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This post is a sequel of: Where does the majority of the mass of the usual matter come from?

The following answer of @hft:

Your question asks why the "current quark masses" [see http://pdg.lbl.gov/2011/download/rpp-2010-booklet.pdf at page 21] of the quarks that make up a proton don't add up to the mass of the proton. The problem is that, for the light quarks, the "current quark masses" are very different from the "constituent quark masses" [see wikipedia]. "Constituent quark masses" basically means: What you would expect from a naive model where the proton is uud and the neutron is udd. Whereas "current quark masses" means: What you would expect in a mass-independent subtraction scheme such as $\bar {MS}$ at a scale of $\mu\sim 2GeV$, which basically is a fancy way of saying "it's complicated".

The reason these are different is because the strong nuclear force (AKA Quantum Chromodynamics) is "asymptotically free", i.e., it is only easy to understand at very high energies in terms of single particles. At low energies, such as in protons, the "bag of quarks" that make up the proton can not be thought of as single particles because there is a large and difficult to determine interaction among the quarks and gluons inside the proton. This interaction energy can be though of as "making up the mass difference" although it would be just as good to say that a proton is NOT make up of just three quarks. Rather it is made up up many many quark-anti-quark pairs and gluons on top of which sit three "extra" quarks: u, u, and d

leads us to the following question:

Question: Is the Higgs field responsible of only 1% of the proton mass (through these three "extra" quarks)?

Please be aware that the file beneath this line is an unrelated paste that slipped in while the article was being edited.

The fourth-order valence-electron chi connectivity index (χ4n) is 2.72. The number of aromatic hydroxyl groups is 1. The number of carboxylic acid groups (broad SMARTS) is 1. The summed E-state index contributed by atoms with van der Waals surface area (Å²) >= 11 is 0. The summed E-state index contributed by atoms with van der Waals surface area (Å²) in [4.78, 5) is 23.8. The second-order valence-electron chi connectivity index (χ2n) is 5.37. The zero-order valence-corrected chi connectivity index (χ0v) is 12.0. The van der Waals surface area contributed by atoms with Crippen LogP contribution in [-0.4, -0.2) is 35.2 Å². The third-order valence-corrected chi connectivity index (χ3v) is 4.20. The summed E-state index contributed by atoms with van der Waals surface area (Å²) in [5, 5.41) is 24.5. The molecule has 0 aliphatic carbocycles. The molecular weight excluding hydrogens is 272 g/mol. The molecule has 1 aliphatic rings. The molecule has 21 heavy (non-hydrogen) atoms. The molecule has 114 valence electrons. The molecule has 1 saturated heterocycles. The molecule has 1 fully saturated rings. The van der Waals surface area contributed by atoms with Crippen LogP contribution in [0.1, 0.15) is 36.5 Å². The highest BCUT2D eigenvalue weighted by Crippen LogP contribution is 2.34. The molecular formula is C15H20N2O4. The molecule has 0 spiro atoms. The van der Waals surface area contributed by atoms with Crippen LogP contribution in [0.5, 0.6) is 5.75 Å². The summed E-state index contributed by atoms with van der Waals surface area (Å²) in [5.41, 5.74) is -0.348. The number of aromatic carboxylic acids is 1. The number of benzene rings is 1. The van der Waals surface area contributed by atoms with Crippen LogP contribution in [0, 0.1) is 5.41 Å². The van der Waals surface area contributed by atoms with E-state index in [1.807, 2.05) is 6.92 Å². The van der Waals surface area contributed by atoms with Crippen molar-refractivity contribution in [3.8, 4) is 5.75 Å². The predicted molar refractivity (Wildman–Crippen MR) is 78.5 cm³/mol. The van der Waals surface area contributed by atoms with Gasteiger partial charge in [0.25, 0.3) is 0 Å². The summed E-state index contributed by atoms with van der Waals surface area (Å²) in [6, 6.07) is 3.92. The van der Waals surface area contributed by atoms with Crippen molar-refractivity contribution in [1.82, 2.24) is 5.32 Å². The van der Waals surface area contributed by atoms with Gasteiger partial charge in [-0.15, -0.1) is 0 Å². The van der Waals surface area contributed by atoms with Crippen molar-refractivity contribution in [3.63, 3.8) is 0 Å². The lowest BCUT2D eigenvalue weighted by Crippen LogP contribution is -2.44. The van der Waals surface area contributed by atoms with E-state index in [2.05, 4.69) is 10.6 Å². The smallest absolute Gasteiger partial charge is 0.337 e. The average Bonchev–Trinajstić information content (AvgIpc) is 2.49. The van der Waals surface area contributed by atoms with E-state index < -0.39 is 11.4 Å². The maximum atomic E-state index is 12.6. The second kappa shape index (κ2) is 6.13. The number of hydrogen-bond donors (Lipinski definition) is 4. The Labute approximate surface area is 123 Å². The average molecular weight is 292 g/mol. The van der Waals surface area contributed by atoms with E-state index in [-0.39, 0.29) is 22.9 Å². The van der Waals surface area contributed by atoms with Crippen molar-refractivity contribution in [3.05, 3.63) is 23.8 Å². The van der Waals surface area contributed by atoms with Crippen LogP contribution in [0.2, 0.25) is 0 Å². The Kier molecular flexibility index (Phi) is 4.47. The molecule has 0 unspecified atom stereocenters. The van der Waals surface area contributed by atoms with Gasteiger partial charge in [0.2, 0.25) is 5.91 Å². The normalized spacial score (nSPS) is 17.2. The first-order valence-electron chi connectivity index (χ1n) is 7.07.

The following comment of @hft:

You're on to something there, but it's hard to say exactly. The Higgs can be thought of as responsible for generating all the quark mass terms in the QCD Lagrangian, but it doesn't generate any mass associated with interaction energy by E/c^2. Although I think it's a little more complicated than this.

calls for a proper answer to the question above.

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Simply put, yes.

Even if we account for the mass of the three quarks that make up a proton, it would only make up (at most) 1% of the mass of what we measure for an entire proton. This is because of the fluctuations in the gluon field.

Now, I won't go into detail, but basically this gluon field is ever permeating, and is only absent in the area of quark pairs or trios. (These are called quantum flux tubes, a topic for another time). Basically it's all of this energy from the fluctuating field, constantly creating and destroying virtual particles that accounts for the majority of a mass of a proton.

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